FRANCK MARTIN has a chinwag with front man Andy ‘Falco’ Falkous from the delightfully abrasive, refreshingly anarchic alt rockers Future Of The Left. Think politics, an album preview and some multifacaeted bollocks!

What is the future of the left? We have just finished mastering our latest album and putting the different bits of our work together, which is always far more complicated than it should be. We have a release date now (due out in June) and then we will be touring around that and beyond that The Future of the Left will either be a succession of temporary jobs or continuing if the record is successful enough in order to justify that. What can we expect from ‘Travels With Myself And Another’? Expect really loud rock music that is more direct. It sounds massive, absolutely naturally gigantic. We have developed it in a way that explores melody while being uncompromising to the original sound and ideas of the band. How has the music progressed since the release of Curses? Consciously we never came up with an agenda about what we would do. We knew that we did not want to repeat ourselves but this can be a problem when you are building up momentum and a fan base. When people fall in love with a band they fall in love with the first thing they hear and then want to hear that for the rest of the bands career, whether or not they will admit it that is the truth. So we wanted to trim the fat. It is hardly a record with long intros or instrumental passages. It begins hard and it hits all the way through for 33 minutes. Some people say that is too short


but the advantage of this is that if you enjoy it as much as we hope you will then you can put it back onto the start. You recently premiered some new material at the South by South West Festival, how did the new tracks go down with the crowd? Very very well. We had played some of the songs in Britain and the reaction was muted to say the least, though these were support slots. We were disappointed as ‘Arming Eritrea’ the first song from the record, is what I call a banker track because if you don’t like that song you will not like the rest but thankfully the reaction in the States was fantastic. Future of the Left has been the title of various books exploring the decline of the socialist politics. Do you view the band as political? No. We are all left leaning as individuals, some of us more than others, but it was more a name chosen because it was so striking rather than being part of any overall political agenda. So would you say that politics belongs in music? Politics belongs in music as much as humour belongs in music as much as pathos belongs in music as much drama belongs in music. It is all part of the personalities that combine to make the band. I think that when politics is the main thing in the band, or when it is overt in its sense it

becomes a little bit po-faced and becomes a case of preaching to the converted. It would disable any good intentions that the band has. The lyrics have come to be one of the bands more unique trademarks. How do you approach the lyrical process? The short answer is at the last minute. Most bands approach lyrics from a narrative perspective and then they become a slave to the story. I approach it from the other side and start with some words and sounds and attempt to conger an atmosphere in a natural way. In saying that, the songs on the new record are more linear and should, in theory, make more sense. Arming Eritrea is the exception as it goes off on a couple of tangents that do not make very much sense. There are a few songs that do approach stories of a beginning, middle and end. I am not proud of it but there we are. So was it a conscious decision to make the lyrics more accessible? Not at all. It’s about the way songs come from the sky and how the personalities of the band shape this. The second you bring an agenda to a song that is not natural is the second it all goes wrong. What music has been grabbing your attention of late? Personally speaking very very little. To be honest To be honest I am always the wrong person to ask about that.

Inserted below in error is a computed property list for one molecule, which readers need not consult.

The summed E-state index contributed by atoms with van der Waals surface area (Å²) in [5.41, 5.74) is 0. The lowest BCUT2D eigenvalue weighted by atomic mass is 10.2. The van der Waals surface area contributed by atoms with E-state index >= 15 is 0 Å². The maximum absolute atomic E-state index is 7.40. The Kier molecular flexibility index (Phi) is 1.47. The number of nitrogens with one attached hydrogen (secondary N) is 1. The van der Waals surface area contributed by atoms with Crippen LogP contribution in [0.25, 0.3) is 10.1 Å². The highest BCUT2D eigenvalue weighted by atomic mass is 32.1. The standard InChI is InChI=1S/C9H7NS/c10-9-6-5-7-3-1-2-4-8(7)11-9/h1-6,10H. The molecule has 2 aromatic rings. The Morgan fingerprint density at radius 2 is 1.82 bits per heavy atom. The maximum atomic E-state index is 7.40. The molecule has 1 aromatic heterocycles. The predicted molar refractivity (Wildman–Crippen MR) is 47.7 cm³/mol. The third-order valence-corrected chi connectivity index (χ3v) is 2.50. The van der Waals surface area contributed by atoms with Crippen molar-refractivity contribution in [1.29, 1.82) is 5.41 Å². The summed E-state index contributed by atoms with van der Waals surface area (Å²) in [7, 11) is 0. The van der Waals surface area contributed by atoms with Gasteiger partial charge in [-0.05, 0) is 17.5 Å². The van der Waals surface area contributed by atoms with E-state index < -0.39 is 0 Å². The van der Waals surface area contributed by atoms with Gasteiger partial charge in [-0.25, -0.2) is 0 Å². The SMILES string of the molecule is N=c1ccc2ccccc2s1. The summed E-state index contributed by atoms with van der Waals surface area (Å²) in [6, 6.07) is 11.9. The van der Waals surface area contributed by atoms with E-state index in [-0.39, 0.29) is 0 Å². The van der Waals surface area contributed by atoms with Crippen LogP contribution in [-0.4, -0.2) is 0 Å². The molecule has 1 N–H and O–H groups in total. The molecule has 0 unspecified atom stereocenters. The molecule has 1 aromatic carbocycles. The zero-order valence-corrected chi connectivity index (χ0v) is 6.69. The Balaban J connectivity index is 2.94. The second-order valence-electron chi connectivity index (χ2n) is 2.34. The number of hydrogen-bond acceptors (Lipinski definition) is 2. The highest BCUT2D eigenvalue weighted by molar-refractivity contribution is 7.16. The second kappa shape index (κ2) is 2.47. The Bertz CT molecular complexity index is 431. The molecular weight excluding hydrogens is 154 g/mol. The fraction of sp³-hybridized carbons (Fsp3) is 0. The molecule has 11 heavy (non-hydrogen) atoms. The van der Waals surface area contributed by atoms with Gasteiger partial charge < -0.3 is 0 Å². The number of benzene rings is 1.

Andy Falkous, singer/guitarist (L), Kelson Mathias, drummer (C), Jack Egglestone, singer/bassist (R)

photography: hamish brown

Fair enough. What about up-and -coming bands, are there any that you think people should look out for? Yes. A band we played with in Manchester called Kong, who are a collection of very noisy and nasty individuals who make really compelling, bizarre music. You are not going to leave whistling any of their tunes - that is really not the point of what they do. Essentially we are a pop band, loud and angry but pop nonetheless. That is not true of Kong. I typed the band’s name into the NME search engine and it produced 13,600 results. Is the band happy with the attention the NME and the wider media have given them? I will say in a general sense that it can make things a little bit difficult. I mean I am certainly not an NME reader and I do not get anything about music from print magazines anymore. When I was growing up the NME and Melody Maker were my

Bibles and I used to buy records on the basis of reviews. Music journalism used to do records justice but I would question how much the media in general are able to convey that now. It is certainly good to get any exposure, be it from the NME or a guy called Charles in Dumbarton but at this moment in time it has made very little difference to me. Speaking of NME, would you agree that you have done for guitar music what the Klaxons have done for electro? I would not say I agree with that but I believe that any opinion about the band is fine unless it dissolves into the arena of personal confrontation. It is a positive comment which I appreciate but personally I regard that comment as demented. Your most recent outing in Glasgow was at the Captains Rest, a night which ended in a stage invasion and an overzealous punter having a bash at